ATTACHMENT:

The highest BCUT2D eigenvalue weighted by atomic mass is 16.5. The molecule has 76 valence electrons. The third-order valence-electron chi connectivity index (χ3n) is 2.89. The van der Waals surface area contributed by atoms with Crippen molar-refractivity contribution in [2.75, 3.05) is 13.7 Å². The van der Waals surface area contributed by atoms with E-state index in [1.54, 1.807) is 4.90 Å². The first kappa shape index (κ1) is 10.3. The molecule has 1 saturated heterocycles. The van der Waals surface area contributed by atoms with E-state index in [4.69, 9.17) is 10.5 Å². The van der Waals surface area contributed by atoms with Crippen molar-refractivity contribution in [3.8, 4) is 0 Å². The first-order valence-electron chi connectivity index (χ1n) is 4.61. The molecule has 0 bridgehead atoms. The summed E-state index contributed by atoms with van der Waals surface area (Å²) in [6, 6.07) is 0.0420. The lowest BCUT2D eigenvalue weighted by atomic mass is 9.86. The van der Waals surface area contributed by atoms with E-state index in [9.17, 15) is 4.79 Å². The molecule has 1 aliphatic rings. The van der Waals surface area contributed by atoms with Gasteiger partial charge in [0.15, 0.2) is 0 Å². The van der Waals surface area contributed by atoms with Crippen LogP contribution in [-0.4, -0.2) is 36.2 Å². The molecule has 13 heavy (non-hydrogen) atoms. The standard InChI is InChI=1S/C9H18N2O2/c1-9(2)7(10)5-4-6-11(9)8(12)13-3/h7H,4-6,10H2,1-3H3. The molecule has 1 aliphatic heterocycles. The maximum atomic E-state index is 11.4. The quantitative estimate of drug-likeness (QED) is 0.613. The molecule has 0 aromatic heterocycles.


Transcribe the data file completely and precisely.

The highest BCUT2D eigenvalue weighted by atomic mass is 16.5. The molecule has 76 valence electrons. The third-order valence-electron chi connectivity index (χ3n) is 2.89. The van der Waals surface area contributed by atoms with Crippen molar-refractivity contribution in [2.75, 3.05) is 13.7 Å². The van der Waals surface area contributed by atoms with E-state index in [1.54, 1.807) is 4.90 Å². The first kappa shape index (κ1) is 10.3. The molecule has 1 saturated heterocycles. The van der Waals surface area contributed by atoms with E-state index in [4.69, 9.17) is 10.5 Å². The van der Waals surface area contributed by atoms with Crippen molar-refractivity contribution in [3.8, 4) is 0 Å². The first-order valence-electron chi connectivity index (χ1n) is 4.61. The molecule has 0 bridgehead atoms. The summed E-state index contributed by atoms with van der Waals surface area (Å²) in [6, 6.07) is 0.0420. The lowest BCUT2D eigenvalue weighted by atomic mass is 9.86. The van der Waals surface area contributed by atoms with E-state index in [9.17, 15) is 4.79 Å². The molecule has 1 aliphatic rings. The van der Waals surface area contributed by atoms with Gasteiger partial charge in [0.15, 0.2) is 0 Å². The van der Waals surface area contributed by atoms with Crippen LogP contribution in [-0.4, -0.2) is 36.2 Å². The molecule has 13 heavy (non-hydrogen) atoms. The standard InChI is InChI=1S/C9H18N2O2/c1-9(2)7(10)5-4-6-11(9)8(12)13-3/h7H,4-6,10H2,1-3H3. The molecule has 1 aliphatic heterocycles. The maximum atomic E-state index is 11.4. The quantitative estimate of drug-likeness (QED) is 0.613. The molecule has 0 aromatic heterocycles.